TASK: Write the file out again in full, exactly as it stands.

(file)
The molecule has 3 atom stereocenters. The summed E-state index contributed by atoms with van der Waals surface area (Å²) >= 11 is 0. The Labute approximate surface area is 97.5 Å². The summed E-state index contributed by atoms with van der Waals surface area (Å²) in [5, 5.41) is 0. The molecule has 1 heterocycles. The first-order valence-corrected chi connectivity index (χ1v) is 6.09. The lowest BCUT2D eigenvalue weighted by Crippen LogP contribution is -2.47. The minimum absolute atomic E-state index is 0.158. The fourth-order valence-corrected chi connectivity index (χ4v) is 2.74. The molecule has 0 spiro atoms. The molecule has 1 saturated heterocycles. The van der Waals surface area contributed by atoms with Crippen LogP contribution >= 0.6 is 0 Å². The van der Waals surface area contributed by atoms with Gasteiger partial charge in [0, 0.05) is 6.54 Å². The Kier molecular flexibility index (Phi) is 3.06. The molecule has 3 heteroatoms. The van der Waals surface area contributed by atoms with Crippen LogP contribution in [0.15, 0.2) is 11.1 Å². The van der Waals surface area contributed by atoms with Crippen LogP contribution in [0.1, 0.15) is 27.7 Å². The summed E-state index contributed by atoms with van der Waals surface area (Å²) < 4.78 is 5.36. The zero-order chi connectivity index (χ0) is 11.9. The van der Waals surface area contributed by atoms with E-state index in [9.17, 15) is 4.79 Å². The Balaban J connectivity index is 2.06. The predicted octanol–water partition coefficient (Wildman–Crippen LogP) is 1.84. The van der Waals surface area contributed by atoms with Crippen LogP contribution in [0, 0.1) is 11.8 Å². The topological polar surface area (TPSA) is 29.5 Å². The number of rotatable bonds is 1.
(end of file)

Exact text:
The molecule has 3 atom stereocenters. The summed E-state index contributed by atoms with van der Waals surface area (Å²) >= 11 is 0. The Labute approximate surface area is 97.5 Å². The summed E-state index contributed by atoms with van der Waals surface area (Å²) in [5, 5.41) is 0. The molecule has 1 heterocycles. The first-order valence-corrected chi connectivity index (χ1v) is 6.09. The lowest BCUT2D eigenvalue weighted by Crippen LogP contribution is -2.47. The minimum absolute atomic E-state index is 0.158. The fourth-order valence-corrected chi connectivity index (χ4v) is 2.74. The molecule has 0 spiro atoms. The molecule has 1 saturated heterocycles. The van der Waals surface area contributed by atoms with Crippen LogP contribution >= 0.6 is 0 Å². The van der Waals surface area contributed by atoms with Gasteiger partial charge in [0, 0.05) is 6.54 Å². The Kier molecular flexibility index (Phi) is 3.06. The molecule has 3 heteroatoms. The van der Waals surface area contributed by atoms with Crippen LogP contribution in [0.15, 0.2) is 11.1 Å². The van der Waals surface area contributed by atoms with Crippen LogP contribution in [0.1, 0.15) is 27.7 Å². The summed E-state index contributed by atoms with van der Waals surface area (Å²) < 4.78 is 5.36. The zero-order chi connectivity index (χ0) is 11.9. The van der Waals surface area contributed by atoms with E-state index in [9.17, 15) is 4.79 Å². The Balaban J connectivity index is 2.06. The predicted octanol–water partition coefficient (Wildman–Crippen LogP) is 1.84. The van der Waals surface area contributed by atoms with Crippen LogP contribution in [0, 0.1) is 11.8 Å². The topological polar surface area (TPSA) is 29.5 Å². The number of rotatable bonds is 1.